The Science Behind a Good App

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Many of us find ourselves in frustrating situations at times when using a website or navigating our way in an app. On the other hand, when we encounter our favorite apps, we love using them but don’t necessarily know why.

Often small changes can make a big difference in the success of a product, according to experts in user experience. In a famous case study where a major e-commerce site replaced the “Register” button with a “Continue” button upon checkout, the retailer immediately saw an unprecedented boost in sales by an astounding 45 percent, generating $300 million in the first year.

Organizations tend to look to advertising agencies to build “pretty-looking” websites but some eventually fail, according to Nadeem Bakhsh, director of experience transformation and technology innovation at Uxbert Labs, based in Riyadh. “Company leaders will invest millions of riyals in projects that have no impact,” he says.

Products that people love using are, in fact, scientifically engineered to be easy to use, he explains. This involves user experience.

A ministry’s website, for instance, is ineffective in helping millions of people when it doesn’t relate to the citizen, he says. “Every ministry should have regular design thinking workshops with real users who should be allowed to share their opinion as this will save time and money. Some will have a call center but that’s an old solution. Facebook, one of the best apps in the world, doesn’t have a call center.”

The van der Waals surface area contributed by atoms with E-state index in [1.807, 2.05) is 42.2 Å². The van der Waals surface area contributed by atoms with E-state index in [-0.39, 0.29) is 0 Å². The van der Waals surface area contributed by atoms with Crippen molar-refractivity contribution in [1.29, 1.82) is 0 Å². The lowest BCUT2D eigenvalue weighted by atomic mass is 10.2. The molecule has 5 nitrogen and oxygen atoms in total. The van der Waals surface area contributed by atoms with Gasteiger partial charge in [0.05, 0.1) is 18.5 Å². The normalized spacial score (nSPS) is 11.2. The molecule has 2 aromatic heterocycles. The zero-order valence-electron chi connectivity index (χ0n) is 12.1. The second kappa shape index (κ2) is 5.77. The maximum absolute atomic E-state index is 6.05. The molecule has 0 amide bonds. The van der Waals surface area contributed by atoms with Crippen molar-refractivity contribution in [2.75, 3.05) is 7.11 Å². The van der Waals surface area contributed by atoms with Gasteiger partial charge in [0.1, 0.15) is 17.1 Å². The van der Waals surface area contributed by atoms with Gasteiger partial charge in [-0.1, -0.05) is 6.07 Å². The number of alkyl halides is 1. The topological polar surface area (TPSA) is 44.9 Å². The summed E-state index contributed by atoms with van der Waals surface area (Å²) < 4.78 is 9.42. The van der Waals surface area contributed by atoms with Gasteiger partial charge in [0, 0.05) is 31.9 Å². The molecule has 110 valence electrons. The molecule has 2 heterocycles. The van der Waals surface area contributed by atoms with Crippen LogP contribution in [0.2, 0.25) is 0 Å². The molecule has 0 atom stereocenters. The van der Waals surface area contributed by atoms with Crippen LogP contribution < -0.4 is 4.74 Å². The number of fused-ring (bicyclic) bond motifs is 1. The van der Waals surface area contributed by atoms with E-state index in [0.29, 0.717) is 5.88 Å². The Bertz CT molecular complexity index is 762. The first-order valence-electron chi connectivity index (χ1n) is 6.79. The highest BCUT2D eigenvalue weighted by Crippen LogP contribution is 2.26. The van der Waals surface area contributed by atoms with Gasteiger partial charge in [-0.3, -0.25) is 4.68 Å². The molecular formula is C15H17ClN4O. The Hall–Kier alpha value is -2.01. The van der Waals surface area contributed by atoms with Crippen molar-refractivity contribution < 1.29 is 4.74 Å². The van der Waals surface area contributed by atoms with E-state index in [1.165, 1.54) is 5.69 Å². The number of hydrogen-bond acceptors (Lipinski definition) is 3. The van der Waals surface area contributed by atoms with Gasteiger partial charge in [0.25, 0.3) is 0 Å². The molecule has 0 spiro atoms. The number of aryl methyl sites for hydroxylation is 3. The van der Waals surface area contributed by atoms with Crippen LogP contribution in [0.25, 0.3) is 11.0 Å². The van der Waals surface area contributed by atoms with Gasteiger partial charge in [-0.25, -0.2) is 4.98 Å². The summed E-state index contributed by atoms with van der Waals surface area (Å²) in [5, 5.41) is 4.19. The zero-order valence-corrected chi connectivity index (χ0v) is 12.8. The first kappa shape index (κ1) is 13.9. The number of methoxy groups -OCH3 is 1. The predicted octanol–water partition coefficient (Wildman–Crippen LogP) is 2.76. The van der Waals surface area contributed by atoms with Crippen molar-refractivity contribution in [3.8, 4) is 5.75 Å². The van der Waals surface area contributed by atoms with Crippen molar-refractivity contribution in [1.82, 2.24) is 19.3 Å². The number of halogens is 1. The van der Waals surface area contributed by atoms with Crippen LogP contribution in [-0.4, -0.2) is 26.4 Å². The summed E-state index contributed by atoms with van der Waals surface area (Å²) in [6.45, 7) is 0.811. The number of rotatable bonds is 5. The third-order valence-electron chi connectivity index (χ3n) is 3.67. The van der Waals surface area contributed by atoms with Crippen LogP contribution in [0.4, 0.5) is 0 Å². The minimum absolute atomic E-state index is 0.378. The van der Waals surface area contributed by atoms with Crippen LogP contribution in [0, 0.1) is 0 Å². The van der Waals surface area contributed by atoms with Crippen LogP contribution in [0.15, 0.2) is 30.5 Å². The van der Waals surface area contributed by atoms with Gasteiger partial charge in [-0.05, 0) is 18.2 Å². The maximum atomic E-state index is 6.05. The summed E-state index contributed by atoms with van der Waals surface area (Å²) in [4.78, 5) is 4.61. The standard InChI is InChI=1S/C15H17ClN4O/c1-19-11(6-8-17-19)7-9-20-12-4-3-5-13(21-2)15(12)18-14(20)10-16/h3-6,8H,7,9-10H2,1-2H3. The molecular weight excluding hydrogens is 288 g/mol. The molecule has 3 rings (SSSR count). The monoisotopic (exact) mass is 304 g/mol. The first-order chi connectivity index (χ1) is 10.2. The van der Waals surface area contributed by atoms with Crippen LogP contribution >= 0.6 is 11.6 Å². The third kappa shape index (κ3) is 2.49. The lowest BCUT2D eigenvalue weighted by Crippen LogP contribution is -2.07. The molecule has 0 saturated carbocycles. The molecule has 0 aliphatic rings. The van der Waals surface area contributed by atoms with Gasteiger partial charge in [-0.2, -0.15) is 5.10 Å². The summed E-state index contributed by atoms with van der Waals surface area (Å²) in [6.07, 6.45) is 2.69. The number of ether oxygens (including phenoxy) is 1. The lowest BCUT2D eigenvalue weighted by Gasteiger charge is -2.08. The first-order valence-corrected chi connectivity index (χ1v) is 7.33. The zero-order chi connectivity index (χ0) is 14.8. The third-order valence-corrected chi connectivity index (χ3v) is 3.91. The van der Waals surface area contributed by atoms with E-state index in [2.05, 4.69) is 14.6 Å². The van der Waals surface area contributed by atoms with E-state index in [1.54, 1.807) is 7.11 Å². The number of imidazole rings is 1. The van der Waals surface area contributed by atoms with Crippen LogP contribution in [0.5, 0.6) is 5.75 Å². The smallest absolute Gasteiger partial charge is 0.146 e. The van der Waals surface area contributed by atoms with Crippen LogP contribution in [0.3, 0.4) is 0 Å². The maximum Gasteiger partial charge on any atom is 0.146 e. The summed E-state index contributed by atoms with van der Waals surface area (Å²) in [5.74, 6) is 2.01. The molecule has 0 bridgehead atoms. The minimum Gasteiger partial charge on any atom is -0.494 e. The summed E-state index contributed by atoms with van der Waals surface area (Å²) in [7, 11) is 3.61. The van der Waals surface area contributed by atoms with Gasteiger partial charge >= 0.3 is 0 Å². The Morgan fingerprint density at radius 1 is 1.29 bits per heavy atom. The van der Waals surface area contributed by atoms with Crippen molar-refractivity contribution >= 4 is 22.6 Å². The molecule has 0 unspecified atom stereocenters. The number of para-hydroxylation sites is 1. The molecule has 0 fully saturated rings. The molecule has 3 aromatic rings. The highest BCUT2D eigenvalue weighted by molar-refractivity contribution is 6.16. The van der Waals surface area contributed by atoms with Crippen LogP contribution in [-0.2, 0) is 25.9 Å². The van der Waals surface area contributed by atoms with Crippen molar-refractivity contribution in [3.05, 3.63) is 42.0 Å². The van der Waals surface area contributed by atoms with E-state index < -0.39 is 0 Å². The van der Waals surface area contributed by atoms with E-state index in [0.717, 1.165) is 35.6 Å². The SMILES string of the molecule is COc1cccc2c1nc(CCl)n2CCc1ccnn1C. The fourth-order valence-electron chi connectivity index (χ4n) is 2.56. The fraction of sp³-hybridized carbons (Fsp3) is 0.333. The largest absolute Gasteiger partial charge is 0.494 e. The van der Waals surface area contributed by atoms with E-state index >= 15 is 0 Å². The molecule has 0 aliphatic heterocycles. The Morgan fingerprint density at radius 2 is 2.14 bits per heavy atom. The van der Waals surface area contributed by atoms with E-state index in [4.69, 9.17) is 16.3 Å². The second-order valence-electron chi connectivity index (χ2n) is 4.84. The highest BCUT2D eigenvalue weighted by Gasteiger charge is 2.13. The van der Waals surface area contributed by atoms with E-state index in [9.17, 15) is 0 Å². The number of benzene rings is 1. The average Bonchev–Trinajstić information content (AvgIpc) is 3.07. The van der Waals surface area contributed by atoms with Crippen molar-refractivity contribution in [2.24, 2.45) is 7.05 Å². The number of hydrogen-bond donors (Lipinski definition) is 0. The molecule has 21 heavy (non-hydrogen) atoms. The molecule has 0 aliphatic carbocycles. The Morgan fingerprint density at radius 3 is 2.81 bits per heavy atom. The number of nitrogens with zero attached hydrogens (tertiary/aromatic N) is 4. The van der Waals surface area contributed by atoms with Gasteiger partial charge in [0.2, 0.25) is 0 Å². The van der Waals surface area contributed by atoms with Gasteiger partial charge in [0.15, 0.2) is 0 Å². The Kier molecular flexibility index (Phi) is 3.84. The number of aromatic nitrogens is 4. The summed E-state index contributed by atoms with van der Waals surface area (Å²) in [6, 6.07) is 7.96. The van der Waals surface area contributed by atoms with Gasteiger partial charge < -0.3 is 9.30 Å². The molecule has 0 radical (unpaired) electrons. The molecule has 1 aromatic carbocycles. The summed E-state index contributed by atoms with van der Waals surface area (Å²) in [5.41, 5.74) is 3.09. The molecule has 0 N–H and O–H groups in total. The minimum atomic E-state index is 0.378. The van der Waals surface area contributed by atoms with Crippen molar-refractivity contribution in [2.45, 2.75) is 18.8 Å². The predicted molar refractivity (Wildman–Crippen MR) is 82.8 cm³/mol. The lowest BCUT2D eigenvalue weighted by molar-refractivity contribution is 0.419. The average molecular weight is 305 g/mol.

“Websites are decided by the people, not the CEOs and executives,” he adds.

Experts of design thinking have determined that analyzing the psychology of users and testing prototypes before launching a product or service go a long way in not only increasing sales but also building brand loyalty and improving customer service.

By 2020, customer experience “will overtake price and product as they key brand differentiator”, according to Experience Dynamics, a usability consulting firm.

The science involves the process of enhancing customer satisfaction and loyalty by improving the usability, ease of use, and pleasure provided in the interaction between the customer and the product.

Uxbert Labs, one of the rare consultancy companies specialized in usability in the region, has a laboratory where a team of researchers, psychologists, designers and developers technologies such as VR goggles, eye-tracking devices and brain scanners to test them on users.

Studying emotions, like happiness and frustration, and analyzing what a user will choose to focus on or ignore when using an app or website gives valuable feedback to the team to design accordingly.

Apart from Uxbert Labs that was established in Riyadh three years ago, the science of user experience is still shy in Saudi Arabia.

There’s a gap to be filled in customer service and experience that goes under the umbrella of design thinking, according to local experts.

“There’s a need for shifting mindsets and using innovation and creativity in solving problems,” says Dr. Sameer Tabbakh, design thinking specialist.

“We’re often stuck in a culture of copying and pasting where certain models of products are successful abroad but not necessarily with the local culture here.”

Since design thinking involves human-centered approach, creating satisfied users is the ultimate goal, he says. “It’s reframing a problem and finding innovative solutions where listening to the user’s needs is the main element.”


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